Using HTTP/2 Push

Learning and pushing

Push lists

Push lists are for telling ShimmerCat how to push resources to the browser. As its name implies, a push list is just a list of assets to push. The only peculiarity is that resources are prioritized by how early in the list they stand.

To use a push list, create a YAML file next to an index.html or __index.html page in your site, with the same name plus the extra-extension .push-list.

For example, to serve this very page you are reading we use a file en/info/__index.html.push-list next to our en/info/__index.html file with the following contents:

---
hints:
- /fonts/font-awesome.min.css?vh=61075de8e
- /sass/main.css?vh=4fe8ea6bd
# ... other files ...
schema: push-list-v1

This file instructs ShimmerCat to push the URLs /fonts/font-awesome.min.css?vh=61075de8e, /sass/main.css?vh=4fe8ea6bd, etc to the browser. Notice the inclusion of the query string, which we discuss in the next subsection. We also include the attribute schema, because we intend to create more sophisticated ways to push assets in the future.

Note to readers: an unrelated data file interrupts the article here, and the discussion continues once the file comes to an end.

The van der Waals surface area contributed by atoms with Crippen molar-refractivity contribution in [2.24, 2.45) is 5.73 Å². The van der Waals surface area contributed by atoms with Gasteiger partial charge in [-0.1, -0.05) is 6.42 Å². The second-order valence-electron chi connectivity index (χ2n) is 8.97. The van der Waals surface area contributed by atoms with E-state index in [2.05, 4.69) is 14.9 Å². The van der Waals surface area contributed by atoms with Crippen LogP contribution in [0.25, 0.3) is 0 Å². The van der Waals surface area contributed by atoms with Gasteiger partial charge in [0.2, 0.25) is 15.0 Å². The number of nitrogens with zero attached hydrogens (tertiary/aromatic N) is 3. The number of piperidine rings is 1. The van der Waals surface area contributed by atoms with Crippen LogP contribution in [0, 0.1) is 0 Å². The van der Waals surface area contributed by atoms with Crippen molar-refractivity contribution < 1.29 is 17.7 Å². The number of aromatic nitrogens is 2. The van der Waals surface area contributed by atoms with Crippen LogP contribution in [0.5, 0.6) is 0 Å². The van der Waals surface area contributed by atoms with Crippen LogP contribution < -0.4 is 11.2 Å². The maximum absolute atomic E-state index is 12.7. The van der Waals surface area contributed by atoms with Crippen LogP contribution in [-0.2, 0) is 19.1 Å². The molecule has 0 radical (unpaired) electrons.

HTTP/2 Push is done via URL paths

Push is done via URL, and browsers consider any query strings part of the URL.

You may want to use different URL paths+query string combinations for different versions of your resources. This is an approach built into many major frontend and backend frameworks.

Popular options for structuring URLs try to include a version number or a fragment of a hash from the URLs contents.

Finding which files the browser doesn't like via HTTP/2 Push

When push is rejected

There are often differences in the fetching behavior of browsers, particularly regarding resources which different browsers prefer in different formats, like favicons and webfonts. You may want to remove those assets from the push list and allow the browser to "pull" the format it prefers. Of course, you should do the same with any assets that you are not actually using.

To know if you are pushing files to a browser that it doesn't like, you can use ShimmerCat's log. Browsers tend to send a special HTTP/2 packet, Stream Reset, everytime they receive a push promise for an asset they don't need. From version 1.4.2, the log message M21022 warns about pushed streams that the browser resets.